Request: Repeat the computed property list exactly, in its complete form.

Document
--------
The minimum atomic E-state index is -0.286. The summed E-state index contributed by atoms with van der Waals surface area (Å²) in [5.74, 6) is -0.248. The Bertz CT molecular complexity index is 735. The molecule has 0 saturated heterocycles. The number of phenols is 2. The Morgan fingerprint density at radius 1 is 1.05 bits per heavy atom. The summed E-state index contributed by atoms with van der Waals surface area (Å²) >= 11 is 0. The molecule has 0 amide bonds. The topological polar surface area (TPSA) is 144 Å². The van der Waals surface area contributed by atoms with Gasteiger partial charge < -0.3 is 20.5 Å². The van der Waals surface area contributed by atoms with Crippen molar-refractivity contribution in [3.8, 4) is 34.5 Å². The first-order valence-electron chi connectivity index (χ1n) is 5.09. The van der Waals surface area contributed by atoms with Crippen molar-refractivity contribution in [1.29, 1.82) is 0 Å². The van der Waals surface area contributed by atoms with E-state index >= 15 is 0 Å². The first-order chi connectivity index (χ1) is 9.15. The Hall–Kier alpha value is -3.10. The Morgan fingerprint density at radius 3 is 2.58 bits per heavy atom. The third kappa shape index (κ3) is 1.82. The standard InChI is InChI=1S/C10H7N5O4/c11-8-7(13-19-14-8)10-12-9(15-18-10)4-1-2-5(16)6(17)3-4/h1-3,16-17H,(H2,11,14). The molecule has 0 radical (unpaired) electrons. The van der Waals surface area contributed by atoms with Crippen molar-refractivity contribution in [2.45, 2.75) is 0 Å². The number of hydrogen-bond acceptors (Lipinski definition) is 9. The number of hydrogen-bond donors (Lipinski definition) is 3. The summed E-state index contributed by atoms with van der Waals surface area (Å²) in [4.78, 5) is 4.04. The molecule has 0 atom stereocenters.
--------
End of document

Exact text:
The minimum atomic E-state index is -0.286. The summed E-state index contributed by atoms with van der Waals surface area (Å²) in [5.74, 6) is -0.248. The Bertz CT molecular complexity index is 735. The molecule has 0 saturated heterocycles. The number of phenols is 2. The Morgan fingerprint density at radius 1 is 1.05 bits per heavy atom. The summed E-state index contributed by atoms with van der Waals surface area (Å²) >= 11 is 0. The molecule has 0 amide bonds. The topological polar surface area (TPSA) is 144 Å². The van der Waals surface area contributed by atoms with Gasteiger partial charge < -0.3 is 20.5 Å². The van der Waals surface area contributed by atoms with Crippen molar-refractivity contribution in [3.8, 4) is 34.5 Å². The first-order valence-electron chi connectivity index (χ1n) is 5.09. The van der Waals surface area contributed by atoms with Crippen molar-refractivity contribution in [1.29, 1.82) is 0 Å². The van der Waals surface area contributed by atoms with E-state index >= 15 is 0 Å². The first-order chi connectivity index (χ1) is 9.15. The Hall–Kier alpha value is -3.10. The Morgan fingerprint density at radius 3 is 2.58 bits per heavy atom. The third kappa shape index (κ3) is 1.82. The standard InChI is InChI=1S/C10H7N5O4/c11-8-7(13-19-14-8)10-12-9(15-18-10)4-1-2-5(16)6(17)3-4/h1-3,16-17H,(H2,11,14). The molecule has 0 radical (unpaired) electrons. The van der Waals surface area contributed by atoms with Crippen molar-refractivity contribution in [2.45, 2.75) is 0 Å². The number of hydrogen-bond acceptors (Lipinski definition) is 9. The number of hydrogen-bond donors (Lipinski definition) is 3. The summed E-state index contributed by atoms with van der Waals surface area (Å²) in [4.78, 5) is 4.04. The molecule has 0 atom stereocenters.